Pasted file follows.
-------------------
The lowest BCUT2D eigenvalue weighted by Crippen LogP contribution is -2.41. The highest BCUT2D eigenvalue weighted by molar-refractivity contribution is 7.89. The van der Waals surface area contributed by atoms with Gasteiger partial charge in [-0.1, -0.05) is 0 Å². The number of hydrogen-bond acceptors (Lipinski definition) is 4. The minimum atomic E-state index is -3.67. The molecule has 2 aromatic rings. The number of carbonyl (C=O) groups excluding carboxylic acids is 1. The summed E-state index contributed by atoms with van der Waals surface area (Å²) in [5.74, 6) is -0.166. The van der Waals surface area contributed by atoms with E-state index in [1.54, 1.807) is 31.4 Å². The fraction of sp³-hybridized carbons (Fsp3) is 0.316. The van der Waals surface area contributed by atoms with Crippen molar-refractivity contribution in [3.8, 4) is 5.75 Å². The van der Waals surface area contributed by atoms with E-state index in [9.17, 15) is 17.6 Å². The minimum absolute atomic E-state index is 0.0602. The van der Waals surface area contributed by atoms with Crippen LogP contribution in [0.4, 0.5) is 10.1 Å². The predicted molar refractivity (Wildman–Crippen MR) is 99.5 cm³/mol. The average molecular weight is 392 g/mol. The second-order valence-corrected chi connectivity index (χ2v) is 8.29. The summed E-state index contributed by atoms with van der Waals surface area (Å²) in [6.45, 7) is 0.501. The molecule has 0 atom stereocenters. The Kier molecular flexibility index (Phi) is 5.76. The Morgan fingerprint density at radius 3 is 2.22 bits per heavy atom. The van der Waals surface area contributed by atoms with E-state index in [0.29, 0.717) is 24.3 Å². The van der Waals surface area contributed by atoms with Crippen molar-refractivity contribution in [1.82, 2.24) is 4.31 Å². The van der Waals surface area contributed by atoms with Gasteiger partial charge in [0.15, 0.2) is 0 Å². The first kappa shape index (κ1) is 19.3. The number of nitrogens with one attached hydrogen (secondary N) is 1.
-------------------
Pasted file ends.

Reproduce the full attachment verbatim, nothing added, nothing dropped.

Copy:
The lowest BCUT2D eigenvalue weighted by Crippen LogP contribution is -2.41. The highest BCUT2D eigenvalue weighted by molar-refractivity contribution is 7.89. The van der Waals surface area contributed by atoms with Gasteiger partial charge in [-0.1, -0.05) is 0 Å². The number of hydrogen-bond acceptors (Lipinski definition) is 4. The minimum atomic E-state index is -3.67. The molecule has 2 aromatic rings. The number of carbonyl (C=O) groups excluding carboxylic acids is 1. The summed E-state index contributed by atoms with van der Waals surface area (Å²) in [5.74, 6) is -0.166. The van der Waals surface area contributed by atoms with E-state index in [1.54, 1.807) is 31.4 Å². The fraction of sp³-hybridized carbons (Fsp3) is 0.316. The van der Waals surface area contributed by atoms with Crippen molar-refractivity contribution in [3.8, 4) is 5.75 Å². The van der Waals surface area contributed by atoms with E-state index in [9.17, 15) is 17.6 Å². The minimum absolute atomic E-state index is 0.0602. The van der Waals surface area contributed by atoms with Crippen LogP contribution in [0.4, 0.5) is 10.1 Å². The predicted molar refractivity (Wildman–Crippen MR) is 99.5 cm³/mol. The average molecular weight is 392 g/mol. The second-order valence-corrected chi connectivity index (χ2v) is 8.29. The summed E-state index contributed by atoms with van der Waals surface area (Å²) in [6.45, 7) is 0.501. The molecule has 0 atom stereocenters. The Kier molecular flexibility index (Phi) is 5.76. The Morgan fingerprint density at radius 3 is 2.22 bits per heavy atom. The van der Waals surface area contributed by atoms with E-state index in [0.29, 0.717) is 24.3 Å². The van der Waals surface area contributed by atoms with Crippen molar-refractivity contribution in [1.82, 2.24) is 4.31 Å². The van der Waals surface area contributed by atoms with Gasteiger partial charge in [0.15, 0.2) is 0 Å². The first kappa shape index (κ1) is 19.3. The number of nitrogens with one attached hydrogen (secondary N) is 1.